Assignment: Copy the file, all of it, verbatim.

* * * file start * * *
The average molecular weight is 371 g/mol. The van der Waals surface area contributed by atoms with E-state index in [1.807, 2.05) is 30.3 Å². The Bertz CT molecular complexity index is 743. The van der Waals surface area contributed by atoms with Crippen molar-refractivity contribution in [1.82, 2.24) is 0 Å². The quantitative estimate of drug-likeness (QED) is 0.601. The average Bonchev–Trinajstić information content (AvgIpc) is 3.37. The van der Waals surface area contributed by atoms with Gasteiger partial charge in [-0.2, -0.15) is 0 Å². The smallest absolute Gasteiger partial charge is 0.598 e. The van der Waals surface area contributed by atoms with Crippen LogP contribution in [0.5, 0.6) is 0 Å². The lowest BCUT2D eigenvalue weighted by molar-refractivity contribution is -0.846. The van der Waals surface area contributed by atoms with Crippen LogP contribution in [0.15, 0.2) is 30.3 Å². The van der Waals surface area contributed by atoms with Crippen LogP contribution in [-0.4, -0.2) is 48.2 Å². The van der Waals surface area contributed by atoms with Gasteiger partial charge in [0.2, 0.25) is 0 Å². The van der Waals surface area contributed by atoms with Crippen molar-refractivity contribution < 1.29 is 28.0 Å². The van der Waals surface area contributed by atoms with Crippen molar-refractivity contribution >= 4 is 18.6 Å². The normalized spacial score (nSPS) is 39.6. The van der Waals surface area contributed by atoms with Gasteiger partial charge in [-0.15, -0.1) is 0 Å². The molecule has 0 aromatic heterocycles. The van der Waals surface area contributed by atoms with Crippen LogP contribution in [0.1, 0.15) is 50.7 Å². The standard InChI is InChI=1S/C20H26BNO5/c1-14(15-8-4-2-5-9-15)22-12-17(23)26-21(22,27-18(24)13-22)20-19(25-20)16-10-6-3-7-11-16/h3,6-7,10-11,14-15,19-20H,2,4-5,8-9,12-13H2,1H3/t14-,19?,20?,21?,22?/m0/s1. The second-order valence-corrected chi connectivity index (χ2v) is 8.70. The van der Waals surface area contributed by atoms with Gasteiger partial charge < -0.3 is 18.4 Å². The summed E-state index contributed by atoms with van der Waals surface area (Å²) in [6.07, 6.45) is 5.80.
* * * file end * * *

The average molecular weight is 371 g/mol. The van der Waals surface area contributed by atoms with E-state index in [1.807, 2.05) is 30.3 Å². The Bertz CT molecular complexity index is 743. The van der Waals surface area contributed by atoms with Crippen molar-refractivity contribution in [1.82, 2.24) is 0 Å². The quantitative estimate of drug-likeness (QED) is 0.601. The average Bonchev–Trinajstić information content (AvgIpc) is 3.37. The van der Waals surface area contributed by atoms with Gasteiger partial charge in [-0.2, -0.15) is 0 Å². The smallest absolute Gasteiger partial charge is 0.598 e. The van der Waals surface area contributed by atoms with Crippen LogP contribution in [0.5, 0.6) is 0 Å². The lowest BCUT2D eigenvalue weighted by molar-refractivity contribution is -0.846. The van der Waals surface area contributed by atoms with Crippen LogP contribution in [0.15, 0.2) is 30.3 Å². The van der Waals surface area contributed by atoms with Crippen LogP contribution in [-0.4, -0.2) is 48.2 Å². The van der Waals surface area contributed by atoms with Gasteiger partial charge in [0.2, 0.25) is 0 Å². The van der Waals surface area contributed by atoms with Crippen molar-refractivity contribution < 1.29 is 28.0 Å². The van der Waals surface area contributed by atoms with Crippen molar-refractivity contribution >= 4 is 18.6 Å². The normalized spacial score (nSPS) is 39.6. The van der Waals surface area contributed by atoms with Gasteiger partial charge in [-0.15, -0.1) is 0 Å². The molecule has 0 aromatic heterocycles. The van der Waals surface area contributed by atoms with Crippen LogP contribution in [0.1, 0.15) is 50.7 Å². The standard InChI is InChI=1S/C20H26BNO5/c1-14(15-8-4-2-5-9-15)22-12-17(23)26-21(22,27-18(24)13-22)20-19(25-20)16-10-6-3-7-11-16/h3,6-7,10-11,14-15,19-20H,2,4-5,8-9,12-13H2,1H3/t14-,19?,20?,21?,22?/m0/s1. The second-order valence-corrected chi connectivity index (χ2v) is 8.70. The van der Waals surface area contributed by atoms with Gasteiger partial charge < -0.3 is 18.4 Å². The summed E-state index contributed by atoms with van der Waals surface area (Å²) in [6.07, 6.45) is 5.80.